If you’ve researched the question, you will find that the quality of life in East Tennessee is high. But the cost of living isn’t. According to CNN Money, the median house price in 2005 in Knoxville was $94,000, not half the national median of $259,000. Calculate your cost of living for Knoxville and other East Tennessee cities compared to where you live now. If you moved from Orlando, Fl to Kingston, TN, for example, groceries would cost 6.4 percent less, housing 42 percent less, utilities 10.8 percent less, transportation 11.3 percent less, and health care 15.5 percent less.
Other resources for relocating to East Tennessee can be found on the Discover East Tennessee.org, one of the best portals to East Tennessee land for sale and other resources. This well organized and long-standing directory helps you quickly find property for sale, area events, community resources, businesses, government agencies, churches, and educational resources. The Knoxville Tennessee section of the City-Data.com forum records the experiences of those who have relocated to East Tennessee, or questions from those thinking about it.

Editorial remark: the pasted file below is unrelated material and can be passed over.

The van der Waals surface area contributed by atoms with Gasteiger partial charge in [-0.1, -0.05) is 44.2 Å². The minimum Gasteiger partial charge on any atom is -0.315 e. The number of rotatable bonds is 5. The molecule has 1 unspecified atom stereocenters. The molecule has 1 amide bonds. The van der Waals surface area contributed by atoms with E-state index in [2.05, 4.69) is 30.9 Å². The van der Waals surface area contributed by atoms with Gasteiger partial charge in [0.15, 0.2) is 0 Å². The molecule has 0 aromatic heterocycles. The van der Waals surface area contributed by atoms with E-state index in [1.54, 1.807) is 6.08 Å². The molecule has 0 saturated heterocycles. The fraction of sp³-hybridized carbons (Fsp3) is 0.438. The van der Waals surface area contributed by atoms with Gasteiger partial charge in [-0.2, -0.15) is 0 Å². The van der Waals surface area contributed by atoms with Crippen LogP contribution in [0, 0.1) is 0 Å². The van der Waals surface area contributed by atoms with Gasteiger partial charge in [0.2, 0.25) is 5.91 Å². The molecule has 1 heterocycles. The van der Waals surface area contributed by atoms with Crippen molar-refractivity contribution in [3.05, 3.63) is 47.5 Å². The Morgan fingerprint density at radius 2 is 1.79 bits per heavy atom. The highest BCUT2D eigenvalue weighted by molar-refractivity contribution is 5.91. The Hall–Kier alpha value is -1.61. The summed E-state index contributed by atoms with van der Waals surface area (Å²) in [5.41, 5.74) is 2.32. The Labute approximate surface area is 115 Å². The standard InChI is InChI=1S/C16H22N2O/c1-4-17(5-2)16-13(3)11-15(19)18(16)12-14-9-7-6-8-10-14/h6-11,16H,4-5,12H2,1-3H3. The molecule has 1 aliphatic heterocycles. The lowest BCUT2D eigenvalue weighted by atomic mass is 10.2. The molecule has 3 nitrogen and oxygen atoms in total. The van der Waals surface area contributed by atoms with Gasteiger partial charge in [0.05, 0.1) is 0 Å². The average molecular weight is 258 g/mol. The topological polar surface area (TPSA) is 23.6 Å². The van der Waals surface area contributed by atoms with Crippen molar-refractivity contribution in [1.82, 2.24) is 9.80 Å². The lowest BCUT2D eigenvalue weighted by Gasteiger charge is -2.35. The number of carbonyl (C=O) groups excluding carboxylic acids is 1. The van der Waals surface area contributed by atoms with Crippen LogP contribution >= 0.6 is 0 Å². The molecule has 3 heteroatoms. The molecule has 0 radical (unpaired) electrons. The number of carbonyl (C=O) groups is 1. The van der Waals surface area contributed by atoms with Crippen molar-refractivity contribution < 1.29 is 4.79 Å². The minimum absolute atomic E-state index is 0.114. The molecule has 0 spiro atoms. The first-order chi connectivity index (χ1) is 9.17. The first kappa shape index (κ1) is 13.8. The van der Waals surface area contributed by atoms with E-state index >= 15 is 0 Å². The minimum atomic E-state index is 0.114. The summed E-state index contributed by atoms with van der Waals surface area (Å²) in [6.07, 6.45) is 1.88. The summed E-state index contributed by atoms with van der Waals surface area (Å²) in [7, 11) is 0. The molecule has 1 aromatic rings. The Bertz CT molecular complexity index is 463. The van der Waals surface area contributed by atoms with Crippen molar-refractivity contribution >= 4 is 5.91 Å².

The State of Tennessee Official Relocation Guide and the Tennessee Communities Guide provides detailed county-specific information about government, education, employment and other things you may need or what to know before you become a Tennessee land owner.
You can also review our Tennessee Land Buying Guide for resources about regulations, maps, and other information related to the buying of land and building of structures in Tennessee. Our other websites page has several sites that sell Tennessee land (but check our listings first).